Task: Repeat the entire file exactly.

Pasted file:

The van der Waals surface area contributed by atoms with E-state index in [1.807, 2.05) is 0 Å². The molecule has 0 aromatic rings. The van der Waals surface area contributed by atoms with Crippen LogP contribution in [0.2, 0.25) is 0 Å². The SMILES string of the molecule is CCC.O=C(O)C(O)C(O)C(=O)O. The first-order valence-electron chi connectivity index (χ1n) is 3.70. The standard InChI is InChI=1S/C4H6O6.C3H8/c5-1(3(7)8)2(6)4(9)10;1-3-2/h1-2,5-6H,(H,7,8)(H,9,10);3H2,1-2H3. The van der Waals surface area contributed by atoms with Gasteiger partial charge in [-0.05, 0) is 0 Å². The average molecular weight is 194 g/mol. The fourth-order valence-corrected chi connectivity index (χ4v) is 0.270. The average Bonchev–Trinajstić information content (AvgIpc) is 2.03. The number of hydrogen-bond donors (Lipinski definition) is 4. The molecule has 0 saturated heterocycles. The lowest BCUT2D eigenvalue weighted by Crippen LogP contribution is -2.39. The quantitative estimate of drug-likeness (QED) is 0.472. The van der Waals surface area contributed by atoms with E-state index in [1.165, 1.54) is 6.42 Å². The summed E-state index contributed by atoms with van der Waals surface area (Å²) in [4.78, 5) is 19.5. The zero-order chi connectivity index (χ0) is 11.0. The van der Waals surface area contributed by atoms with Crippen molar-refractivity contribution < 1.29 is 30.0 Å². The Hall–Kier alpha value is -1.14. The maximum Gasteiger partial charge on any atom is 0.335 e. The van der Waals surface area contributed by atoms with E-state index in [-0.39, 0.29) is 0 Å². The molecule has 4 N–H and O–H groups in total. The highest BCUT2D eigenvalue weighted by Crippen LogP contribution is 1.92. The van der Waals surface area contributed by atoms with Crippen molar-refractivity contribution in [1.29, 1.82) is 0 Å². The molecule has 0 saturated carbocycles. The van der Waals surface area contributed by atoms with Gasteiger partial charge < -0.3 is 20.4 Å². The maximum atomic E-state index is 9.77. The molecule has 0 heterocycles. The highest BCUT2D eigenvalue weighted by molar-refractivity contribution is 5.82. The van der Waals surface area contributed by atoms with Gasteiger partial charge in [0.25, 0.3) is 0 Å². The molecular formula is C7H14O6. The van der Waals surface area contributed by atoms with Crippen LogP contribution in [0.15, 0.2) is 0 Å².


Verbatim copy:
The van der Waals surface area contributed by atoms with E-state index in [1.807, 2.05) is 0 Å². The molecule has 0 aromatic rings. The van der Waals surface area contributed by atoms with Crippen LogP contribution in [0.2, 0.25) is 0 Å². The SMILES string of the molecule is CCC.O=C(O)C(O)C(O)C(=O)O. The first-order valence-electron chi connectivity index (χ1n) is 3.70. The standard InChI is InChI=1S/C4H6O6.C3H8/c5-1(3(7)8)2(6)4(9)10;1-3-2/h1-2,5-6H,(H,7,8)(H,9,10);3H2,1-2H3. The van der Waals surface area contributed by atoms with Gasteiger partial charge in [-0.05, 0) is 0 Å². The average molecular weight is 194 g/mol. The fourth-order valence-corrected chi connectivity index (χ4v) is 0.270. The average Bonchev–Trinajstić information content (AvgIpc) is 2.03. The number of hydrogen-bond donors (Lipinski definition) is 4. The molecule has 0 saturated heterocycles. The lowest BCUT2D eigenvalue weighted by Crippen LogP contribution is -2.39. The quantitative estimate of drug-likeness (QED) is 0.472. The van der Waals surface area contributed by atoms with E-state index in [1.165, 1.54) is 6.42 Å². The summed E-state index contributed by atoms with van der Waals surface area (Å²) in [4.78, 5) is 19.5. The zero-order chi connectivity index (χ0) is 11.0. The van der Waals surface area contributed by atoms with Crippen molar-refractivity contribution < 1.29 is 30.0 Å². The Hall–Kier alpha value is -1.14. The maximum Gasteiger partial charge on any atom is 0.335 e. The van der Waals surface area contributed by atoms with E-state index in [-0.39, 0.29) is 0 Å². The molecule has 4 N–H and O–H groups in total. The highest BCUT2D eigenvalue weighted by Crippen LogP contribution is 1.92. The van der Waals surface area contributed by atoms with Crippen molar-refractivity contribution in [1.29, 1.82) is 0 Å². The molecule has 0 saturated carbocycles. The van der Waals surface area contributed by atoms with Gasteiger partial charge < -0.3 is 20.4 Å². The maximum atomic E-state index is 9.77. The molecule has 0 heterocycles. The highest BCUT2D eigenvalue weighted by molar-refractivity contribution is 5.82. The van der Waals surface area contributed by atoms with Gasteiger partial charge in [0.25, 0.3) is 0 Å². The molecular formula is C7H14O6. The van der Waals surface area contributed by atoms with Crippen LogP contribution in [0.15, 0.2) is 0 Å².